Heritage Week: Nanaimo Pioneer J.J. Southgate

This week is Heritage Week across BC and the theme is “Heritage Afloat.”  Tonight, Wednesday February 19, 2014 at the Nanaimo Museum there will be a Heritage Summit from 7pm to 9pm at the Nanaimo Museum which the public is welcome to attend. To celebrate Heritage Week and Nanaimo’s early history meet Nanaimo Pioneer J.J. Southgate.

Nanaimo Coal Pioneer

Nanaimo Pioneer J. J. Southgate
J. J. Southgate

In Nanaimo’s south end there are some landmarks named after the early politian and merchant Mr. J.J. Southgate.  Born and raised in England, Joseph Johnson Southgate came to Victoria in 1859 from San Francisco.

From 1860-1863, he was a member of the Legislative Assembly of Vancouver Island, representing Salt Spring Island. Later he was the elected representative for Nanaimo. In 1864 he was president of the newly formed Vancouver Club.

It wasn’t uncommon for politicians of the day to mix political and business interests. In the same year that the Harewood Mine opened, J.J. Southgate put forward a request in the Legislative Assembly for Vancouver Island:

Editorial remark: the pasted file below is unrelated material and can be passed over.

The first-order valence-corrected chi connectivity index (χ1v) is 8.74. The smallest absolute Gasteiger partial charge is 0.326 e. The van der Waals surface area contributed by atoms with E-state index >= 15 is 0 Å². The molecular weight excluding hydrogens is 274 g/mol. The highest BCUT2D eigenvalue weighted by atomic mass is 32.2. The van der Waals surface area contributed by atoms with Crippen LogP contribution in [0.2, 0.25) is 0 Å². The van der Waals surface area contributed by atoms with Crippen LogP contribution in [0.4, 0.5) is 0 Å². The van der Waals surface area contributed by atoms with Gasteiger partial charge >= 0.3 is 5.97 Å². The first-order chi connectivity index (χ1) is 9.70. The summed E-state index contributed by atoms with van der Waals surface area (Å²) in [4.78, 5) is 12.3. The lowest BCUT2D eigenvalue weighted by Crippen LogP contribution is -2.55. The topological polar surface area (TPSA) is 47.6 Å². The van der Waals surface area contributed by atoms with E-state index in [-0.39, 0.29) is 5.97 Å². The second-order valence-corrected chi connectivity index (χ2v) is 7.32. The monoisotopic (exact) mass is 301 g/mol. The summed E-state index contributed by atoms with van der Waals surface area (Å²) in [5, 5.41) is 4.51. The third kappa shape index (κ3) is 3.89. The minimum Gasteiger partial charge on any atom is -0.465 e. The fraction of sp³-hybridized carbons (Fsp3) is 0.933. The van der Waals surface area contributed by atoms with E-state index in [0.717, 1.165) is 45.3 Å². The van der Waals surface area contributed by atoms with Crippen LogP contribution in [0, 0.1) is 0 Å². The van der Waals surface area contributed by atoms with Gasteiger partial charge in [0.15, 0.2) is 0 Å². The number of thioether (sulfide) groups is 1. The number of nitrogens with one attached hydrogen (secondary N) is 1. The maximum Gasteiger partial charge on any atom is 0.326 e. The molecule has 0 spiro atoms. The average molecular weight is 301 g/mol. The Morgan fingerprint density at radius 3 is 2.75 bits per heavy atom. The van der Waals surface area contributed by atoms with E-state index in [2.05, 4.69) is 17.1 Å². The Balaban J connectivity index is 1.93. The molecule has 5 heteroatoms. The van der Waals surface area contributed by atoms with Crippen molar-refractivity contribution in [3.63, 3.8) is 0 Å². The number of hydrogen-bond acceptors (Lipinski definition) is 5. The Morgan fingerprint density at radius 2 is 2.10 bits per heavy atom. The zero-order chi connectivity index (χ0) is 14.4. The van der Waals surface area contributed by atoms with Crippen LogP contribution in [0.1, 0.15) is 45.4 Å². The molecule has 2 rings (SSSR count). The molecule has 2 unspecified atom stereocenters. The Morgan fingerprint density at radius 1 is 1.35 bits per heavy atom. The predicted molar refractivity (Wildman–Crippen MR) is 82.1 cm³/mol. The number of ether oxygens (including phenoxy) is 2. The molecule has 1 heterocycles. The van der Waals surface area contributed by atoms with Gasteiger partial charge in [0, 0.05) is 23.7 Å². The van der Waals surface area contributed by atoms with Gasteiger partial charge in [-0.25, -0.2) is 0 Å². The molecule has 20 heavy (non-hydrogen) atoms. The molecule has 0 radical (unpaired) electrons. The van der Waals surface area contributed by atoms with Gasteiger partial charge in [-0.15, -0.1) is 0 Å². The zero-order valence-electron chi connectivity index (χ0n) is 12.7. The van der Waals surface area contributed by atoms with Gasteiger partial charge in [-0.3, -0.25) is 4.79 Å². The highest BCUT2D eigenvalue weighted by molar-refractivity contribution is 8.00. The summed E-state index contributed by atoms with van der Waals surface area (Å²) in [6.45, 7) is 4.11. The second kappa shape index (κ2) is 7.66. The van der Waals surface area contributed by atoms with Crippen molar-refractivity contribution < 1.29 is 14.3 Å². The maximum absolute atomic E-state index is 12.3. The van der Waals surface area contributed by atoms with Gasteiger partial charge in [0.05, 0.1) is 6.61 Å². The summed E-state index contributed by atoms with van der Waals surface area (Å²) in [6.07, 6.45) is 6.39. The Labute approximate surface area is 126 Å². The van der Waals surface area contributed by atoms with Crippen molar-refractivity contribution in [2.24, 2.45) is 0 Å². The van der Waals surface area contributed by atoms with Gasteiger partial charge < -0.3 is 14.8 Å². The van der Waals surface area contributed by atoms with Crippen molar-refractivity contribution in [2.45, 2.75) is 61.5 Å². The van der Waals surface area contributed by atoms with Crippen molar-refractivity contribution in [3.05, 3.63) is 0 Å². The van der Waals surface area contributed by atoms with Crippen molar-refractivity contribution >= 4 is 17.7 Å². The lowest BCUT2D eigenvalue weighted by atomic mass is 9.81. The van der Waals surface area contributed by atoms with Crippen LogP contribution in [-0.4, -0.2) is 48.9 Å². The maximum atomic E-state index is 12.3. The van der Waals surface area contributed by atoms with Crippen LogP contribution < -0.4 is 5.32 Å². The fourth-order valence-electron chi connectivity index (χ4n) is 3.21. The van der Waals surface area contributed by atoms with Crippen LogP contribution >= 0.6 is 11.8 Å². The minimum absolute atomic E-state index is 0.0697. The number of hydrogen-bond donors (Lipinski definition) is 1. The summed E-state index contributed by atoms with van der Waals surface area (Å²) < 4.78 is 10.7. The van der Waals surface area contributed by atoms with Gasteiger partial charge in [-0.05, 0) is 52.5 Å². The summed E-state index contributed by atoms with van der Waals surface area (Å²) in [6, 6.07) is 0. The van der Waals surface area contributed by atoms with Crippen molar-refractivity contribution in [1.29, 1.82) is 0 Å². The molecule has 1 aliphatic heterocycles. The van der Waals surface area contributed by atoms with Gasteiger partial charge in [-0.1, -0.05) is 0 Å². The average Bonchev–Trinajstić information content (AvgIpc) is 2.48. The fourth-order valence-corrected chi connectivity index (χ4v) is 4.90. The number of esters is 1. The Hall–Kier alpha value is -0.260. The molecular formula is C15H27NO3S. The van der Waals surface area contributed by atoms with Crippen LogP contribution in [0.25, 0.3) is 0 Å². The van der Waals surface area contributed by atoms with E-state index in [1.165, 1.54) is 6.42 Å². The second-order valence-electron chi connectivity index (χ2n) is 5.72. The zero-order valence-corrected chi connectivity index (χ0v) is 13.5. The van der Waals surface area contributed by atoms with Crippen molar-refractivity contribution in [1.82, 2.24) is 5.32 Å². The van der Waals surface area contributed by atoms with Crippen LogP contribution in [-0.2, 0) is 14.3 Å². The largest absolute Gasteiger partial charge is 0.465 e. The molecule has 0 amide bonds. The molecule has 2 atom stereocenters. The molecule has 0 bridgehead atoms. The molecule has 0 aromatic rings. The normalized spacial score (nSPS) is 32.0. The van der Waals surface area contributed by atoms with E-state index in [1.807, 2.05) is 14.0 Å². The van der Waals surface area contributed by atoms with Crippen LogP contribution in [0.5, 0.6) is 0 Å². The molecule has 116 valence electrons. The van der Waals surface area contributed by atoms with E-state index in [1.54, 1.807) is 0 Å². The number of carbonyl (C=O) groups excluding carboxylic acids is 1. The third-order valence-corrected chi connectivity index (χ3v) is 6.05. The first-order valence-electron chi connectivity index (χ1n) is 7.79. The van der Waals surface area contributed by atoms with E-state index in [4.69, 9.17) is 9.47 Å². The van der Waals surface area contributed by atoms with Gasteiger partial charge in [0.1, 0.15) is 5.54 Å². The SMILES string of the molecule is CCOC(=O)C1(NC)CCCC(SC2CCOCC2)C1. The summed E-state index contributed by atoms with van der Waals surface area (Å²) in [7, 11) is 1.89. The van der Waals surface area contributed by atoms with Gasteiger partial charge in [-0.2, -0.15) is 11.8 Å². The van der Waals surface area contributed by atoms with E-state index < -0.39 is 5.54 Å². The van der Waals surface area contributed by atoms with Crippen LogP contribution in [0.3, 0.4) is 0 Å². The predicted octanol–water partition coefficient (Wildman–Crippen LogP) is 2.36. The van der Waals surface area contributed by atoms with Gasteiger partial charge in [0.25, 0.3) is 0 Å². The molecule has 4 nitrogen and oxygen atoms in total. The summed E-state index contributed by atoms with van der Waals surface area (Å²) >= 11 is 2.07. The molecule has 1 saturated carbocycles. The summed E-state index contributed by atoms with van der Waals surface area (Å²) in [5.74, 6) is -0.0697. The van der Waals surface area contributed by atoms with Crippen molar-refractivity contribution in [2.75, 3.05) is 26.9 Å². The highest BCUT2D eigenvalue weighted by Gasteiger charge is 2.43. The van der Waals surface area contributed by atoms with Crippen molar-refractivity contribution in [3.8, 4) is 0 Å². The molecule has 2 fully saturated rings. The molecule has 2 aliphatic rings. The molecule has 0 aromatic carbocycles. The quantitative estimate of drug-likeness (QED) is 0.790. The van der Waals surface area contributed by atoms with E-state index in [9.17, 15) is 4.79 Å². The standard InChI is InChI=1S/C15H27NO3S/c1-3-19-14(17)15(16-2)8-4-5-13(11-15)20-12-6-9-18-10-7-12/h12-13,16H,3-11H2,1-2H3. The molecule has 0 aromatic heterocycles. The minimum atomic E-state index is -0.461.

“A letter was read from Messrs. J. J. Southgate and Sebright Green, Directors of the Harewood Railway Company Limited, dated 10th June 1864 requesting the consent of the Governor to their taking land in the Government Reserve in the Nanaimo District for the purposes of their proposed Railway.

The Council were of opinion that the Harewood Railway Company might be  permitted to take the land necessary for their line of Railway across the unsold portion of the land situated on the Government Reserve opposite Newcastle Island in the District of Nanaimo upon the same terms that are provided by the Vancouver Island Land Clauses Consolidation Act 1863 with regard to the land of private persons.”

After the Colony of Vancouver Island merged with that of British Columbia in 1866, J.J. Southgate served as the elected member for Nanaimo. He was also a keen supporter of Confederation and was honoured with several geographical features named after him.

Read more about Nanaimo’s early coal history.